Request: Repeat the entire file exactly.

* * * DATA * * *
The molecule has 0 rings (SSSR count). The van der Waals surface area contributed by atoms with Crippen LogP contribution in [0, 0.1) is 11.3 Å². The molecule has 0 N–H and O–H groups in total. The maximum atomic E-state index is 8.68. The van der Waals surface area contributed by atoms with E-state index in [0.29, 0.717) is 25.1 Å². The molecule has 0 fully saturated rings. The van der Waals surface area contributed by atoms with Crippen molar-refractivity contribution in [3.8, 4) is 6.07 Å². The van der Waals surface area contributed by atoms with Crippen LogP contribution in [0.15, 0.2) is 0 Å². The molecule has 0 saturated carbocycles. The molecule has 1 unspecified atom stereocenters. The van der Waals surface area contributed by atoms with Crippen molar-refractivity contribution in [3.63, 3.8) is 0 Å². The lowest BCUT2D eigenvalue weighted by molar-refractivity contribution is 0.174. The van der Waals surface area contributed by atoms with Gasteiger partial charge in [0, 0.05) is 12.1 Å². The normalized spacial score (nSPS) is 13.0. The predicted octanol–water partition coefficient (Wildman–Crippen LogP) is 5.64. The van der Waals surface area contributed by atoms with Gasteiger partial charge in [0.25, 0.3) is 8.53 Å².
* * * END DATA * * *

The molecule has 0 rings (SSSR count). The van der Waals surface area contributed by atoms with Crippen LogP contribution in [0, 0.1) is 11.3 Å². The molecule has 0 N–H and O–H groups in total. The maximum atomic E-state index is 8.68. The van der Waals surface area contributed by atoms with E-state index in [0.29, 0.717) is 25.1 Å². The molecule has 0 fully saturated rings. The van der Waals surface area contributed by atoms with Crippen molar-refractivity contribution in [3.8, 4) is 6.07 Å². The van der Waals surface area contributed by atoms with Crippen LogP contribution in [0.15, 0.2) is 0 Å². The molecule has 0 saturated carbocycles. The molecule has 1 unspecified atom stereocenters. The van der Waals surface area contributed by atoms with Crippen molar-refractivity contribution in [3.63, 3.8) is 0 Å². The lowest BCUT2D eigenvalue weighted by molar-refractivity contribution is 0.174. The van der Waals surface area contributed by atoms with Gasteiger partial charge in [0, 0.05) is 12.1 Å². The normalized spacial score (nSPS) is 13.0. The predicted octanol–water partition coefficient (Wildman–Crippen LogP) is 5.64. The van der Waals surface area contributed by atoms with Gasteiger partial charge in [0.25, 0.3) is 8.53 Å².